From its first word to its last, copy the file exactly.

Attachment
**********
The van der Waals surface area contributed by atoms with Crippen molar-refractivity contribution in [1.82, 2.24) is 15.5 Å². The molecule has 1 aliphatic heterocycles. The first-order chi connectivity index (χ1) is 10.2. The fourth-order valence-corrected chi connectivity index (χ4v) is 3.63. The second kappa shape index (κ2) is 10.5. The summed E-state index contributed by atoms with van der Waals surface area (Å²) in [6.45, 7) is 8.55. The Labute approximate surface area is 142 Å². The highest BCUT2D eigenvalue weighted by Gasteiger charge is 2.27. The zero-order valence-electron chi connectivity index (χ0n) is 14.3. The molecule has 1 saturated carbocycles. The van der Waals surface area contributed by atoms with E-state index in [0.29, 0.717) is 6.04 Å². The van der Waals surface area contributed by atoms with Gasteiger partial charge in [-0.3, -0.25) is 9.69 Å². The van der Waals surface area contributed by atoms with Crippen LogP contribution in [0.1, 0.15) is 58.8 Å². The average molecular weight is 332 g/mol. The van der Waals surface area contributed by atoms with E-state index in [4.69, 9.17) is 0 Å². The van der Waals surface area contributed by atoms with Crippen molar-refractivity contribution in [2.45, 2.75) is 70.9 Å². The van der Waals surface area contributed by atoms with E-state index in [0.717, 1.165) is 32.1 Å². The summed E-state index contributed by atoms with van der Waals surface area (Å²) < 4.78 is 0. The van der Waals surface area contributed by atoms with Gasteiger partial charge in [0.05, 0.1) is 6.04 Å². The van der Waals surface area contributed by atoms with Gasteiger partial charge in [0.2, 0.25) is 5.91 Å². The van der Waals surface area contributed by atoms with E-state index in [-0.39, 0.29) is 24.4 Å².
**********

The van der Waals surface area contributed by atoms with Crippen molar-refractivity contribution in [1.82, 2.24) is 15.5 Å². The molecule has 1 aliphatic heterocycles. The first-order chi connectivity index (χ1) is 10.2. The fourth-order valence-corrected chi connectivity index (χ4v) is 3.63. The second kappa shape index (κ2) is 10.5. The summed E-state index contributed by atoms with van der Waals surface area (Å²) in [6.45, 7) is 8.55. The Labute approximate surface area is 142 Å². The highest BCUT2D eigenvalue weighted by Gasteiger charge is 2.27. The zero-order valence-electron chi connectivity index (χ0n) is 14.3. The molecule has 1 saturated carbocycles. The van der Waals surface area contributed by atoms with E-state index in [0.29, 0.717) is 6.04 Å². The van der Waals surface area contributed by atoms with Gasteiger partial charge in [-0.3, -0.25) is 9.69 Å². The van der Waals surface area contributed by atoms with Crippen LogP contribution in [0.1, 0.15) is 58.8 Å². The average molecular weight is 332 g/mol. The van der Waals surface area contributed by atoms with E-state index in [4.69, 9.17) is 0 Å². The van der Waals surface area contributed by atoms with Crippen molar-refractivity contribution in [2.45, 2.75) is 70.9 Å². The van der Waals surface area contributed by atoms with E-state index in [0.717, 1.165) is 32.1 Å². The summed E-state index contributed by atoms with van der Waals surface area (Å²) < 4.78 is 0. The van der Waals surface area contributed by atoms with Gasteiger partial charge in [0.05, 0.1) is 6.04 Å². The van der Waals surface area contributed by atoms with Gasteiger partial charge in [0.2, 0.25) is 5.91 Å². The van der Waals surface area contributed by atoms with E-state index in [-0.39, 0.29) is 24.4 Å².